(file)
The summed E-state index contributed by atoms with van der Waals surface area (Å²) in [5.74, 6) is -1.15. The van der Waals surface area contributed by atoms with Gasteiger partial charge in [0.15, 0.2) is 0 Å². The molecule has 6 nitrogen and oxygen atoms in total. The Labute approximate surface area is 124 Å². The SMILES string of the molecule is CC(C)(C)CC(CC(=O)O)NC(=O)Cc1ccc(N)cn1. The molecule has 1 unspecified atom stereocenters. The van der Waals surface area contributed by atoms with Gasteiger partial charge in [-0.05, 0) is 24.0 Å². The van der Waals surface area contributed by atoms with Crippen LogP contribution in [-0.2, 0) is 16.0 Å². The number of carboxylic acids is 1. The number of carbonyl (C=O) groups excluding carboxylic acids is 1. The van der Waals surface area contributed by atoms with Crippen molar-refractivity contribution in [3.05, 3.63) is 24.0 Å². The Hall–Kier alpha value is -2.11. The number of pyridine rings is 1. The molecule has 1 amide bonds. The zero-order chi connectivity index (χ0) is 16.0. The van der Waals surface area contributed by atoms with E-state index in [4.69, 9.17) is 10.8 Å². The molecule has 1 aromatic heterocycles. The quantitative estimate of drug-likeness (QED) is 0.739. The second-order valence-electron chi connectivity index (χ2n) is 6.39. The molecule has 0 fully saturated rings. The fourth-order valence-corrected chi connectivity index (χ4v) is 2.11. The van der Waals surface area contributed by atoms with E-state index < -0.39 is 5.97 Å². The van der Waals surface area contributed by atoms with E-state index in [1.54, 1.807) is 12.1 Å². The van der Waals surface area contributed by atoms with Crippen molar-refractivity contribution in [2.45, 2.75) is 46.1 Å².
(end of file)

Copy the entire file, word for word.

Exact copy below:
The summed E-state index contributed by atoms with van der Waals surface area (Å²) in [5.74, 6) is -1.15. The van der Waals surface area contributed by atoms with Gasteiger partial charge in [0.15, 0.2) is 0 Å². The molecule has 6 nitrogen and oxygen atoms in total. The Labute approximate surface area is 124 Å². The SMILES string of the molecule is CC(C)(C)CC(CC(=O)O)NC(=O)Cc1ccc(N)cn1. The molecule has 1 unspecified atom stereocenters. The van der Waals surface area contributed by atoms with Gasteiger partial charge in [-0.05, 0) is 24.0 Å². The van der Waals surface area contributed by atoms with Crippen LogP contribution in [-0.2, 0) is 16.0 Å². The number of carboxylic acids is 1. The number of carbonyl (C=O) groups excluding carboxylic acids is 1. The van der Waals surface area contributed by atoms with Crippen molar-refractivity contribution in [3.05, 3.63) is 24.0 Å². The Hall–Kier alpha value is -2.11. The number of pyridine rings is 1. The molecule has 1 amide bonds. The zero-order chi connectivity index (χ0) is 16.0. The van der Waals surface area contributed by atoms with E-state index in [4.69, 9.17) is 10.8 Å². The molecule has 1 aromatic heterocycles. The quantitative estimate of drug-likeness (QED) is 0.739. The second-order valence-electron chi connectivity index (χ2n) is 6.39. The molecule has 0 fully saturated rings. The fourth-order valence-corrected chi connectivity index (χ4v) is 2.11. The van der Waals surface area contributed by atoms with E-state index < -0.39 is 5.97 Å². The van der Waals surface area contributed by atoms with E-state index in [1.54, 1.807) is 12.1 Å². The van der Waals surface area contributed by atoms with Crippen molar-refractivity contribution in [2.45, 2.75) is 46.1 Å².